Friday, November 9, 2007
The Glorious Ones
I just could not get into this show, at least not until the very end and then I thought, Oh, that was sweet. This is because it isn’t until the end that I could feel any emotional involvement with the characters. Up until then the emphasis had been on the slapstick performances of this 16th century comedy troupe. And that, actually, is another reason I wanted to leave early -- and would have if I had been on the aisle or there had been an intermission. I don’t like slapstick.
This is the first time I haven’t liked, or loved, a musical with lyrics by Lynn Ahrens and music by Stephen Flaherty. I am a huge fan of theirs. The morning after I saw “Ragtime” I bought the cast recording and have played it often through the years. I LOVED “A Man of No Importance” and gave it a rave in NCR, as I did “Dessa Rose.” I also liked “Seussical” and “Once on this Island.” While I still enjoyed most of Flaherty’s lyrical music in “Glorious,” Ahrens’ lyrics failed for the most part to reach me, except for “I Was Here” at the close, which finally provided the heart the story needed, reflecting as it does the ephemeral nature of an actor’s work and the artistic desire to leave something behind to be remembered by. “The Comedy of Love” upfront was cute and “Rise and Fall” is nice, but out of nearly two dozen songs, that’s not enough to sustain a musical.
The cast, headed by Marc Kudisch, holds no responsibility for my disappointment. They were excellent on both fronts -- lovely voices and skillful timing for all that low comedy.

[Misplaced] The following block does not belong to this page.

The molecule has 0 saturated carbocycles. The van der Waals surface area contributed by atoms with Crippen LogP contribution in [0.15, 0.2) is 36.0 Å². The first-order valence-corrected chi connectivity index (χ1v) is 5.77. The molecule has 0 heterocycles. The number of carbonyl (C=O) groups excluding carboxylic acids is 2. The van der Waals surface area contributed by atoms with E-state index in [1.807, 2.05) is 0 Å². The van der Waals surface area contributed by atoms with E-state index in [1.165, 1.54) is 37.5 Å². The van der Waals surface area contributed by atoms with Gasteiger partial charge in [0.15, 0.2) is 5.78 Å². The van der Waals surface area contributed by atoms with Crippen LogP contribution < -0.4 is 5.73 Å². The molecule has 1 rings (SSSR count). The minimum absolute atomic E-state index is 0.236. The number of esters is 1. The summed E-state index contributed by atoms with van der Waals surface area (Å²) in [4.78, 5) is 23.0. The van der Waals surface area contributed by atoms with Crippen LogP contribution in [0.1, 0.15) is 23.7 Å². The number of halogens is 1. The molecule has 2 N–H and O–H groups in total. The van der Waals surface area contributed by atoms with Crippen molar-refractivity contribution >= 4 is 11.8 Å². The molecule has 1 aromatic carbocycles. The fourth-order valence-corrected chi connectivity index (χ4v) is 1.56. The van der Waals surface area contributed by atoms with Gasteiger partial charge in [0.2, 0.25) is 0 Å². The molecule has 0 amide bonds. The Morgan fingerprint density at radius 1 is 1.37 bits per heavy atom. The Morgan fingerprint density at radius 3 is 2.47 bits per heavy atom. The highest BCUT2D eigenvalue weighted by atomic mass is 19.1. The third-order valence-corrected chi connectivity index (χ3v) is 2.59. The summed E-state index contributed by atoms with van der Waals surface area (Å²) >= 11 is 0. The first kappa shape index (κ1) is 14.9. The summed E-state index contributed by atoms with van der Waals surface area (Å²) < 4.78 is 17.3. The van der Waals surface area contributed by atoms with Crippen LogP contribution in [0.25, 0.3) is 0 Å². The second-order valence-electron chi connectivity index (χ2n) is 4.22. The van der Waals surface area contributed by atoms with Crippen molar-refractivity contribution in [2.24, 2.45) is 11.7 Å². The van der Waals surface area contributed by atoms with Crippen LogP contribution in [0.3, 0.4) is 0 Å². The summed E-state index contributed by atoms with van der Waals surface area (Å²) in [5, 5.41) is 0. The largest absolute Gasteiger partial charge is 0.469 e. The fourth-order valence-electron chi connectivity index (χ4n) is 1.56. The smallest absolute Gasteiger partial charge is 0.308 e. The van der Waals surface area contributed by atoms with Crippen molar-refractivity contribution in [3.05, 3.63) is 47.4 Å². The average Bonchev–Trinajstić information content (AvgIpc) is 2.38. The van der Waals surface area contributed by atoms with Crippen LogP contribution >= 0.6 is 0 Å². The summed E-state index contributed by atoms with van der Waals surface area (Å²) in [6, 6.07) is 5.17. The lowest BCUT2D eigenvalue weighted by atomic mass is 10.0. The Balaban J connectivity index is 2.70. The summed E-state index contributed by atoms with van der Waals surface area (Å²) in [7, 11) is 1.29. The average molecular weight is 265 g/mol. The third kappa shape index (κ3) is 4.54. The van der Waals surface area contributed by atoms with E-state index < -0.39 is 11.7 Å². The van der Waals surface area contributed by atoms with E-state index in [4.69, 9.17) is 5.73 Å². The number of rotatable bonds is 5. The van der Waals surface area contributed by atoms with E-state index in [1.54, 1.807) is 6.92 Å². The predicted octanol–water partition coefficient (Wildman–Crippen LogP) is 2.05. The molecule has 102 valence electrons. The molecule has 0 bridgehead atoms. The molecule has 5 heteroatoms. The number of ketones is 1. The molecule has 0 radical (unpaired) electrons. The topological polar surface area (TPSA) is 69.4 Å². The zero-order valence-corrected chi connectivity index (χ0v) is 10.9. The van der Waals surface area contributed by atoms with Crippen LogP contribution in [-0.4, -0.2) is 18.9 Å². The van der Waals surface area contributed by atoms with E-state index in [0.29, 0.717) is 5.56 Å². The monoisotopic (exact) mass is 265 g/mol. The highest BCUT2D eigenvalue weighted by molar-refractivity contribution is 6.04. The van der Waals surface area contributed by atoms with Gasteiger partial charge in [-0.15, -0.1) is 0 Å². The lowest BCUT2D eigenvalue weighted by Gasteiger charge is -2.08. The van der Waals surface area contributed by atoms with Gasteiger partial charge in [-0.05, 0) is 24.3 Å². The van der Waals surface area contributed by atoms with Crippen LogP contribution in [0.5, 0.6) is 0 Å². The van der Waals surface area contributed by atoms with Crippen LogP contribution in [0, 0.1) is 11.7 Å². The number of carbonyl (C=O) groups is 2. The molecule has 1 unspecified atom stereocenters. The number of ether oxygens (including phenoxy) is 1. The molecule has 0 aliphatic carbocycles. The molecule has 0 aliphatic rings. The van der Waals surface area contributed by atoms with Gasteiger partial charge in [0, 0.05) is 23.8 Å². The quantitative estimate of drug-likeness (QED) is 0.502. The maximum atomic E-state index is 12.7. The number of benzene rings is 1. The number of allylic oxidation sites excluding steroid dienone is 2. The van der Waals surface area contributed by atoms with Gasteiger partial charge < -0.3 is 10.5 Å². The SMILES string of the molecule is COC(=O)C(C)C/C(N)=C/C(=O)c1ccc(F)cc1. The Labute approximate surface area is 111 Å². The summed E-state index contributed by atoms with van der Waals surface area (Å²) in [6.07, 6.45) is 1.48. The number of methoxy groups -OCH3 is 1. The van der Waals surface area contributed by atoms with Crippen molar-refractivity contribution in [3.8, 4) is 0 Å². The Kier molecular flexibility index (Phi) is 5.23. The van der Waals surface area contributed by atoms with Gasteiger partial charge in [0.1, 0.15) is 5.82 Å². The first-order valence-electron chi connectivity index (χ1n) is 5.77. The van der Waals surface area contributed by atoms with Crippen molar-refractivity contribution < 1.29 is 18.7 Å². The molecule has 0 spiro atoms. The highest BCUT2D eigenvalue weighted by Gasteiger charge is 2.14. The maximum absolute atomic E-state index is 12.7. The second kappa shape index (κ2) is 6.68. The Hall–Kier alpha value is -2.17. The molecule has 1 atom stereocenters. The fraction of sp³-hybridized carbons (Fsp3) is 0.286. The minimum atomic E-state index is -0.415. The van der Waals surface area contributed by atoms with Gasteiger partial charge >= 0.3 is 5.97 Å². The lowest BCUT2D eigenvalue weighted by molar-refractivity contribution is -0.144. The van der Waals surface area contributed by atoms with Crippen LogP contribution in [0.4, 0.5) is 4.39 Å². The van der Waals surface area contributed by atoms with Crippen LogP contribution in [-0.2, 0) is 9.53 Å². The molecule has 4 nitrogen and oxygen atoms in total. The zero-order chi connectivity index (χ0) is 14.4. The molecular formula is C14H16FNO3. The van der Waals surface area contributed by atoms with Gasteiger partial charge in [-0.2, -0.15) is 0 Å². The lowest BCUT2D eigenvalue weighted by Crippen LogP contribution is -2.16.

It’s a shame that the characters weren’t more dimensional throughout, because the idea behind this musical should have appeal to anyone interested in show business. Based on the novel by Francine Prose, "The Glorious Ones" is a backstage musical about the lives, loves, ambitions, and art of the itinerant street performers in a commedia dell’arte troupe in Italy in the late Renaissance. It tells how the troupe, which specialized in improvisation, came to
be and how it captured the public’s adoration, before scripted plays came into fashion and pushed out their form of entertainment. Its seven archetypal characters are – the leading man (Kudisch), the harlequin (Jeremy Webb), the “dottore” (John Kassir), the miser (David Patrick Kelly), the leading lady (Natalie Venetia Belcon), the dwarf (Julyana Soelistyo), and the moon woman (Erin Davie).
In the final scene, the characters are looking down from heaven at 20th century comedians in films and on TV and recognize what they used to do and know that it lives on, and that was touching. I just wish it hadn’t taken 90 minutes -- and death -- for them to stop being stock characters and to become human.